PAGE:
Latest data from UK Finance has indicated that in the first quarter lenders saw a rebound in applications for both loans and overdrafts, with banks reporting quarter-on-quarter growth of 20% and 11% respectively with the increases may indicating that SME demand for finance is turning a corner.
The weak levels of demand for finance from SMEs seen at the end of 2022 contributed to gross lending across the seven lenders in our sample being £3.7bn in the first quarter of 2023.
There were regional variations – the largest falls were in the south west and Scotland, whereas the south east (excluding London) saw the biggest increase in lending, rising more than seven per cent quarter-on-quarter.
As well as an increase in applications, lenders saw an increase in loan and overdraft approvals in contrast to the falls at the end of 2022.
Invoice finance and asset-based lending (IF/ABL) advances increased sharply in 2022, although in the first quarter the rate of advances increased at a slower rate (an annual increase of eight per cent to £21bn). While this is the slowest rate of growth since mid-2021, growth here has been stronger than other forms of finance since the end of government-backed loan schemes in 2021.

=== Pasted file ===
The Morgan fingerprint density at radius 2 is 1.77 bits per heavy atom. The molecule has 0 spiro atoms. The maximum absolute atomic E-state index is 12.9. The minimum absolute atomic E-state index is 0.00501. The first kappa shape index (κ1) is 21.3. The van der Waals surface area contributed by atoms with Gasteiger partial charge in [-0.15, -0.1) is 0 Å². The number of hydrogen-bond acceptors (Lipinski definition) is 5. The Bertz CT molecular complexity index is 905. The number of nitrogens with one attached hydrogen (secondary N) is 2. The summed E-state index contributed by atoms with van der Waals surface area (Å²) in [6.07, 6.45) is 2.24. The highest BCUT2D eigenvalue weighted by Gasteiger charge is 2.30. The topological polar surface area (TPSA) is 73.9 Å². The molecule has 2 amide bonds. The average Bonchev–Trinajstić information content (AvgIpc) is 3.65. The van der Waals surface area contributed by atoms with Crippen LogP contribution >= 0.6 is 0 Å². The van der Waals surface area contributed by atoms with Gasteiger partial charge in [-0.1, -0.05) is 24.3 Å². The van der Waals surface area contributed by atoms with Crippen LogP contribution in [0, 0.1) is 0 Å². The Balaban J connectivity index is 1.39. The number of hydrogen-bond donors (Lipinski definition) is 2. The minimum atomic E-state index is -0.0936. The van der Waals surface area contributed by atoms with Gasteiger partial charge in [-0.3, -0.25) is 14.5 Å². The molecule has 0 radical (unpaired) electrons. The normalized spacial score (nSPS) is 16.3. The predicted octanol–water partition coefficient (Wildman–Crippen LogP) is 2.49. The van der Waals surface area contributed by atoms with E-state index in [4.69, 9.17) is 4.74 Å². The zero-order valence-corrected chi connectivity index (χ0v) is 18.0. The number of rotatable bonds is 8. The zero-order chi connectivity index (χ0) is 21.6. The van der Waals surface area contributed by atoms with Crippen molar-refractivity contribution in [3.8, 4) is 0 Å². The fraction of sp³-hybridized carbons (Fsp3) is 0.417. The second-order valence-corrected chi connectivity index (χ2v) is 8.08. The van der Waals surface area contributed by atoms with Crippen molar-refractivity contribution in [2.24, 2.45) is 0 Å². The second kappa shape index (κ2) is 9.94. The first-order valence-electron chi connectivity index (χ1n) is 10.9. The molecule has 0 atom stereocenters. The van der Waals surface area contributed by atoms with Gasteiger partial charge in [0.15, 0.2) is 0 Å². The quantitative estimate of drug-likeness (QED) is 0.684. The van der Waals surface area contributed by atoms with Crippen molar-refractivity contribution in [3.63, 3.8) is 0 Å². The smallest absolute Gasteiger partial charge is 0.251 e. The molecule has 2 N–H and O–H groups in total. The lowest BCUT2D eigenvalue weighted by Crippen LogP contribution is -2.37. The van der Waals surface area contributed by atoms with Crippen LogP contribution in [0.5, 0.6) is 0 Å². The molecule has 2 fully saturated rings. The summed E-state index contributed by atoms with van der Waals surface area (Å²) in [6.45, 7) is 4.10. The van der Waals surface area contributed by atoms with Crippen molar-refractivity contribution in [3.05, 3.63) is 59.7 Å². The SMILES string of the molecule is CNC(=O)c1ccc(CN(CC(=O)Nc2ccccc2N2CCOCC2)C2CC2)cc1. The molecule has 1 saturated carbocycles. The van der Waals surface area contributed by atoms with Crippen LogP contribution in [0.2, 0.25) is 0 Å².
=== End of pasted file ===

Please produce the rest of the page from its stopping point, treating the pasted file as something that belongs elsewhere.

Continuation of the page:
Taken together with the recovery in demand for overdrafts, the continued robustness in supply of IF/ABL products continues to point to the important role that specialist working capital finance is playing in supporting SMEs.
The financial resources available to SMEs remained stable – both overdraft utilisation rates and available deposits are largely unchanged at the start of 2023.
David Raw, Managing Director of Commercial Finance, said “The economy and SMEs have demonstrated resilience in the face of more challenging trading conditions and significant cost pressures, obstacles that we expect to ease gradually over the course of this year.”
“Against this challenging backdrop, demand for finance has showed some early signs of recovery, although this has not yet fed through into the gross lending figures which showed another decline in the first quarter. Muted investment intentions and recent rises in interest rates will also act as a drag on demand for finance. SMEs continue to have some flexibility within existing facilities and deposits, which will support many through another bumpy year.”